Algorithmic Trading

Trading options is not an easy concept to grasp at first glance. To most, trading with complete information that can be known ahead of time-known as the ‘efficient market hypothesis is almost impossible to pull off successfully.

Yet there are traders all over Asia, including in Hong Kong and Singapore, who have done just that for periods of years. These traders rely on algorithmic or mechanical methods to trade options with regularity.

Algorithmic trading has made its way into far more markets outside of the futures industry than ever before, thanks in part to some key developments in technology. Among these recent key developments includes more sophisticated algorithms, faster computers thanks to technological advances, and the ability to utilize faster data feeds.

These newer algorithmic trading strategies are known as ‘exotic’ options trading because they are less common. Many non-standard option structures are ruled by rules other than those governing the standard ‘vanilla’ options. Algorithms now make better use of all kinds of exotic derivatives, including digital options (binary), barrier options, lookback options and Asian options. If you want to learn more about trading business, visit this website for further details.

Asset pricing model categories

Asset pricing models can be divided into two categories: fundamental analysis and quantitative analysis.

The intrinsic value of an option is what the market believes would be required to induce holders of that option to enter into one or more other contracts (i.e., offsetting positions). The price paid for any derivative should equate only to the risk-neutral expectation of this optionality, which can be thought of as representing a particular type of ‘uncertainty’ about the future.

This implies that if there were no uncertainty, then no compensation would be made for holding this position; it would neither have a zero monetary value (the case with specific futures contracts), nor it would get repurchased immediately (for example, forward contracts and plain vanilla call options).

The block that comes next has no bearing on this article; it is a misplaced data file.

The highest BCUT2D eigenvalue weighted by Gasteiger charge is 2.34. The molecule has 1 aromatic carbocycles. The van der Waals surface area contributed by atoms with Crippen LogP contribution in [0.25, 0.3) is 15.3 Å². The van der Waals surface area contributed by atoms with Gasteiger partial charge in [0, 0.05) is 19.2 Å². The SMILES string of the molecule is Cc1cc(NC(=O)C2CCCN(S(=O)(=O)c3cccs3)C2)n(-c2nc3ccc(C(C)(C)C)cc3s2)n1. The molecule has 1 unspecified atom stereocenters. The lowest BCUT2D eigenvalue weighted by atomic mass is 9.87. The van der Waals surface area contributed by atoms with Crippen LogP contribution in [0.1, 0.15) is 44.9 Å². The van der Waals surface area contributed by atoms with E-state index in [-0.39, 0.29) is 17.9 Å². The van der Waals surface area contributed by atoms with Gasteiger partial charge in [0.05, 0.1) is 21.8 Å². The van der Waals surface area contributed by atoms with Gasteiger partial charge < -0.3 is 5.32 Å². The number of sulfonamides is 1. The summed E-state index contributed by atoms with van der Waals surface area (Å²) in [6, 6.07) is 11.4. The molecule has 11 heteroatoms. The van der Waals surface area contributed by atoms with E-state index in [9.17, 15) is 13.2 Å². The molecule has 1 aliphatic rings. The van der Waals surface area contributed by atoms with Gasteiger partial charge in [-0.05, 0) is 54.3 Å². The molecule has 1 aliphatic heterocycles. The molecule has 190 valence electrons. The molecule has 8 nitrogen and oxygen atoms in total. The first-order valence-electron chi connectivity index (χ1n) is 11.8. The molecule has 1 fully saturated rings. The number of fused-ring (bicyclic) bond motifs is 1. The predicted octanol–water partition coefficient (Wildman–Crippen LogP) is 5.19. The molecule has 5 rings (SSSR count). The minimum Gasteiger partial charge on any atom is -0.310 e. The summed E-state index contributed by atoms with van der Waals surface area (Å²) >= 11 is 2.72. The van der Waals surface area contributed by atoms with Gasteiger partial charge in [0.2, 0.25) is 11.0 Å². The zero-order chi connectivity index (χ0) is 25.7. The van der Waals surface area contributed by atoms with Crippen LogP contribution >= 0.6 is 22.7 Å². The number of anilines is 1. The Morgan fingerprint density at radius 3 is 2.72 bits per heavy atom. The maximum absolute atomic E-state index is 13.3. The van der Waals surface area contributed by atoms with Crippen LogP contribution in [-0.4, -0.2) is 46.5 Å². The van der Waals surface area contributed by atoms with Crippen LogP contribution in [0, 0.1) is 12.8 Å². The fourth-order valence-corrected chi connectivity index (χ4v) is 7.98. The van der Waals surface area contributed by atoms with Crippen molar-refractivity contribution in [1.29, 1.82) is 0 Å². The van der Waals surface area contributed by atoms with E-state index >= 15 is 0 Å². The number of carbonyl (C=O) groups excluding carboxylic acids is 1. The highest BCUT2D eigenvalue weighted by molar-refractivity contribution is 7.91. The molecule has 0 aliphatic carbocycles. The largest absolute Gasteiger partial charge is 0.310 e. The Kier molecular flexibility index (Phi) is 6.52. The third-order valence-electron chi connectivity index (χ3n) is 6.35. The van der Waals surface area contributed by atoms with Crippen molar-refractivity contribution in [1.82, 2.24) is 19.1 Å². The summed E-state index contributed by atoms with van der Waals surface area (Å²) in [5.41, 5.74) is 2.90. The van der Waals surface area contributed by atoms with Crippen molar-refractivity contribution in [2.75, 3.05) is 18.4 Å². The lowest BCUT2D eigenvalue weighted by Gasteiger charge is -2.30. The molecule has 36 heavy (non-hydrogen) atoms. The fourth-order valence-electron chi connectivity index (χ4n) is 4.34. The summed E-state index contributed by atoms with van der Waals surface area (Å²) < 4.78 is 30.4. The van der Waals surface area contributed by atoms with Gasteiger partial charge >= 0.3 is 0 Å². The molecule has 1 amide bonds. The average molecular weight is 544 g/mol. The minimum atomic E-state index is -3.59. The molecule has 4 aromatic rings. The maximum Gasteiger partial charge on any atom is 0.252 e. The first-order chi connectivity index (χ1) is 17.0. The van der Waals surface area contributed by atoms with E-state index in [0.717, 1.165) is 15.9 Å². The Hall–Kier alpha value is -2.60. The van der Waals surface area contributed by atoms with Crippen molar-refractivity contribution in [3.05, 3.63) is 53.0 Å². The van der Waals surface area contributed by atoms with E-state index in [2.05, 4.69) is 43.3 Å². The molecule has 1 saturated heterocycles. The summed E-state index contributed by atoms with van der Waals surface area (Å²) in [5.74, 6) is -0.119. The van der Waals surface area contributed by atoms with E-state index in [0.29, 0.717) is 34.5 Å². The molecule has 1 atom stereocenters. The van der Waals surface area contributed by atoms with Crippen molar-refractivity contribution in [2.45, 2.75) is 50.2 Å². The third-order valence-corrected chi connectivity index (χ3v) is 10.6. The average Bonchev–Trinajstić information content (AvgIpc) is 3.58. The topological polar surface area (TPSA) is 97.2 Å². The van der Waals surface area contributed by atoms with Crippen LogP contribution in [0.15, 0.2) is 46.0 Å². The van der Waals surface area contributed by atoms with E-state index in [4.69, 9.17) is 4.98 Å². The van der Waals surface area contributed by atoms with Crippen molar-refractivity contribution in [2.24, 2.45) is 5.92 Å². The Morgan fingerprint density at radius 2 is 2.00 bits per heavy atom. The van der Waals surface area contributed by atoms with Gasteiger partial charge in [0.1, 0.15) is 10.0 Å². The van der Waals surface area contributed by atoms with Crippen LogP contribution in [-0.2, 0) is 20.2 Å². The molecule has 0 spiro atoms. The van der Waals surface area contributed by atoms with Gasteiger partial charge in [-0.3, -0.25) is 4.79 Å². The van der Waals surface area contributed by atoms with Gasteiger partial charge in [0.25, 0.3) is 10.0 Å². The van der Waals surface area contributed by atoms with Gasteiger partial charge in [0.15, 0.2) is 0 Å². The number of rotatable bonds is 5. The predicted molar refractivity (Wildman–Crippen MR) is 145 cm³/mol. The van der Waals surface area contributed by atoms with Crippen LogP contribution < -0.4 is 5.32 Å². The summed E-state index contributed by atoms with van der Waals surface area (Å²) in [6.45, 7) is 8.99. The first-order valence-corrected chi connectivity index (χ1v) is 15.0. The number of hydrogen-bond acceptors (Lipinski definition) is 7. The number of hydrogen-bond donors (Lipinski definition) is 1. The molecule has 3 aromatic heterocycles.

As such, the premium on an option should represent the degree of uncertainty related to the underlier’s price. This uncertainty is captured by a parameter referred to as the ‘volatility’ of the market.

The pros and cons of Asian options

Compared to European-style contracts, which can only be exercised on their expiration date, an Asian option might allow the holder to take a long or short position between two predetermined dates set at the beginning of the contract. This is most commonly known as a “lookback” feature. This feature allows manufacturers to hedge differentials in commodity prices over time.

The major difference between European and American styles is that holders of American style contracts may exercise them at any time during the life of the trade rather than just on specific dates based on conditions specified by both parties during contract negotiation. Like their European counterparts, American options are typically traded over the counter.

Asian options are, on average, more expensive than vanilla options of the same type. The payoff structure of Asian options is more complex, and they usually are less liquid than the vanilla version of the same underlying instrument.

Asian options are typically written on Asian or exotic underlying instruments, including indices or baskets of stocks not represented in the main market indices. Since they are less common, compared to vanilla options where there is better liquidity due to its high volume, Asian option trades are often made over-the-counter directly between two parties, whereas vanilla options deal with full-service brokers who act as dealers and make two-way prices or bid/ask spreads available to other market participants.

If you buy an American style contract, these spreads could be more comprehensive since it would be possible for your broker to offset his position with another counterparty if he anticipates a substantial movement in the underlying stock’s price and doesn’t want to risk being on the wrong side of a market move.


Trading listed options in Asia can be exciting and financially rewarding if done right. New traders are advised to use an experienced online broker from Saxo bank. For more information, look at this site and start your investment journey today.